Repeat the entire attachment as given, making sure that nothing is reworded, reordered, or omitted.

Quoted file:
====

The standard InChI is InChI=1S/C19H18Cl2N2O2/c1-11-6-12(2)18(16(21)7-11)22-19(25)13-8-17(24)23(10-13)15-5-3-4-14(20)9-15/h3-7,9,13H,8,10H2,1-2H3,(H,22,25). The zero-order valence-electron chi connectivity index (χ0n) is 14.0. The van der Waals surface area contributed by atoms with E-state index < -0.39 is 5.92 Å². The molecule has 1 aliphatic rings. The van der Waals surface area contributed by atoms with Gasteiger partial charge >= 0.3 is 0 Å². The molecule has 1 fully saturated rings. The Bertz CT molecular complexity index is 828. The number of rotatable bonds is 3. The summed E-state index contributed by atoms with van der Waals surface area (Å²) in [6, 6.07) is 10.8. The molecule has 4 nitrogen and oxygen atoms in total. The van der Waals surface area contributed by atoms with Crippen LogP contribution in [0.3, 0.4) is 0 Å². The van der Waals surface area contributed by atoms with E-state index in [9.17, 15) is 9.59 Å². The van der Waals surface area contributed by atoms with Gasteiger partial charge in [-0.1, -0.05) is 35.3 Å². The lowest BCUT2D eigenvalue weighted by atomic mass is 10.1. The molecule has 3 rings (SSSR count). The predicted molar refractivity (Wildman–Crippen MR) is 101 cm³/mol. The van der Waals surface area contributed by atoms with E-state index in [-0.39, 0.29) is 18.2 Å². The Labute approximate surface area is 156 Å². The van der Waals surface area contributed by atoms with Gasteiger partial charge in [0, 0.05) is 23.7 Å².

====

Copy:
The standard InChI is InChI=1S/C19H18Cl2N2O2/c1-11-6-12(2)18(16(21)7-11)22-19(25)13-8-17(24)23(10-13)15-5-3-4-14(20)9-15/h3-7,9,13H,8,10H2,1-2H3,(H,22,25). The zero-order valence-electron chi connectivity index (χ0n) is 14.0. The van der Waals surface area contributed by atoms with E-state index < -0.39 is 5.92 Å². The molecule has 1 aliphatic rings. The van der Waals surface area contributed by atoms with Gasteiger partial charge >= 0.3 is 0 Å². The molecule has 1 fully saturated rings. The Bertz CT molecular complexity index is 828. The number of rotatable bonds is 3. The summed E-state index contributed by atoms with van der Waals surface area (Å²) in [6, 6.07) is 10.8. The molecule has 4 nitrogen and oxygen atoms in total. The van der Waals surface area contributed by atoms with Crippen LogP contribution in [0.3, 0.4) is 0 Å². The van der Waals surface area contributed by atoms with E-state index in [9.17, 15) is 9.59 Å². The van der Waals surface area contributed by atoms with Gasteiger partial charge in [-0.1, -0.05) is 35.3 Å². The lowest BCUT2D eigenvalue weighted by atomic mass is 10.1. The molecule has 3 rings (SSSR count). The predicted molar refractivity (Wildman–Crippen MR) is 101 cm³/mol. The van der Waals surface area contributed by atoms with E-state index in [-0.39, 0.29) is 18.2 Å². The Labute approximate surface area is 156 Å². The van der Waals surface area contributed by atoms with Gasteiger partial charge in [0, 0.05) is 23.7 Å².